6.2/10
20
3 user

Strictly Personal (1933)

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Cast

Complete credited cast:
Marjorie Rambeau ... Annie Gibson
Dorothy Jordan ... Mary O'Conner
Eddie Quillan ... Thomas Jefferson Reed
Edward Ellis ... Soapy Gibson
Louis Calhern ... Magruder
Dorothy Burgess ... Bessie
Rollo Lloyd ... Jerry O'Conner
Olive Tell ... Mrs. Castleton
Hugh Herbert ... Wetzel
Thomas E. Jackson ... 'Boots' Reardon (as Thomas Jackson)
DeWitt Jennings ... Inspector Flynn
Jean Laverty ... Hope Jennings (as Jean Barry)
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Storyline

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Genres:

Drama

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Details

Country:

USA

Language:

English

Release Date:

17 March 1933 (USA) See more »

Company Credits

Production Co:

Paramount Pictures See more »
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Technical Specs

Runtime:

Sound Mix:

Mono (Western Electric Noiseless Recording)

Aspect Ratio:

1.37 : 1
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Did You Know?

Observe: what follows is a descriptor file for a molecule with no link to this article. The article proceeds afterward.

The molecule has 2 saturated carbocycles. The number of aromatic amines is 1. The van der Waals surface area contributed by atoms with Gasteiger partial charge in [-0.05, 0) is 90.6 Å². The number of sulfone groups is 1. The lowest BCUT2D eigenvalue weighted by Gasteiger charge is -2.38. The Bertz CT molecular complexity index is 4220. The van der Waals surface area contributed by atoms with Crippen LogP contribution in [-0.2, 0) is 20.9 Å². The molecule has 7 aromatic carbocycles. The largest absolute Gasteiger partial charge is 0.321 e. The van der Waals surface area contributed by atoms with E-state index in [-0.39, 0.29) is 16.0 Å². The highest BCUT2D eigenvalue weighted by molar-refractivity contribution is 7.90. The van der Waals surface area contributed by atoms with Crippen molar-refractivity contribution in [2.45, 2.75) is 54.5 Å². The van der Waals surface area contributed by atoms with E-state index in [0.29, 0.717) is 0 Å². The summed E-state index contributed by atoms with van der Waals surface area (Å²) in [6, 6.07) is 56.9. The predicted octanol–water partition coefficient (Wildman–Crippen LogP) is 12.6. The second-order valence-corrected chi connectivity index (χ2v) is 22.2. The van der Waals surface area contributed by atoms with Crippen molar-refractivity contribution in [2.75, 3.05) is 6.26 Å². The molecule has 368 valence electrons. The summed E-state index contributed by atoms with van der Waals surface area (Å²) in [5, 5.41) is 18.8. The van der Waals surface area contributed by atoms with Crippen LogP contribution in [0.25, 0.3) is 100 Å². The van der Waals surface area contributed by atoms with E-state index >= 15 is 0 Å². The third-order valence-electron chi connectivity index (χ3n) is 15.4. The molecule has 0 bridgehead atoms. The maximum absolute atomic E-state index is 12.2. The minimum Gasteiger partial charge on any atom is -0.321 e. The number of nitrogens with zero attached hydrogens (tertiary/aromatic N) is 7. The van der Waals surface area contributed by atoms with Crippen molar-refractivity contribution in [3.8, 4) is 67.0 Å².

Trivia

One of over 700 Paramount Productions, filmed between 1929 and 1949, which were sold to MCA/Universal in 1958 for television distribution, and have been owned and controlled by Universal ever since. See more »

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User Reviews

 
Great Acting, And Leaves The Subtext In The Subtext
17 May 2019 | by bobliptonSee all my reviews

Edward Ellis escaped from prison years ago. Now he and Marjorie Rambeau run a lonely hearts club where shy people can meet each other. Ellis is trying to save $5000 so he can buy a fox farm and watches every penny, just as he watches out lest he be identified and sent back to prison. When Dorothy Jordan shows up, he's angry and worried. Her father is Rollo Lloyd, a prison mate of his, sent out to stay with them after her mother died -- she thinks he is dead. They're adjusting to the new situation, and Ellis seems to be melting under his hard veneer when Louis Calhern shows up. He's a racketeer, has the number on Ellis, and proposes to turn the club into a racket, where he and Dorothy Burgess can trim rich suckers.

It's a terrific movie, mostly because of the performances. Ellis and Rambeau play off against each other beautifully, and Rollo Lloyd has a wonderful short scene where he shows up, hungry for a glimpse of the daughter who can never know who he is.

A lot of pre-code movies made a point of the difficulty of rehabilitating criminals. Some of them put it in big titles at the beginning of the movie, intent that the audience should not miss this important message. This one does what a movie is supposed to do: it doesn't tell you, it shows you. It's all the more telling for that.


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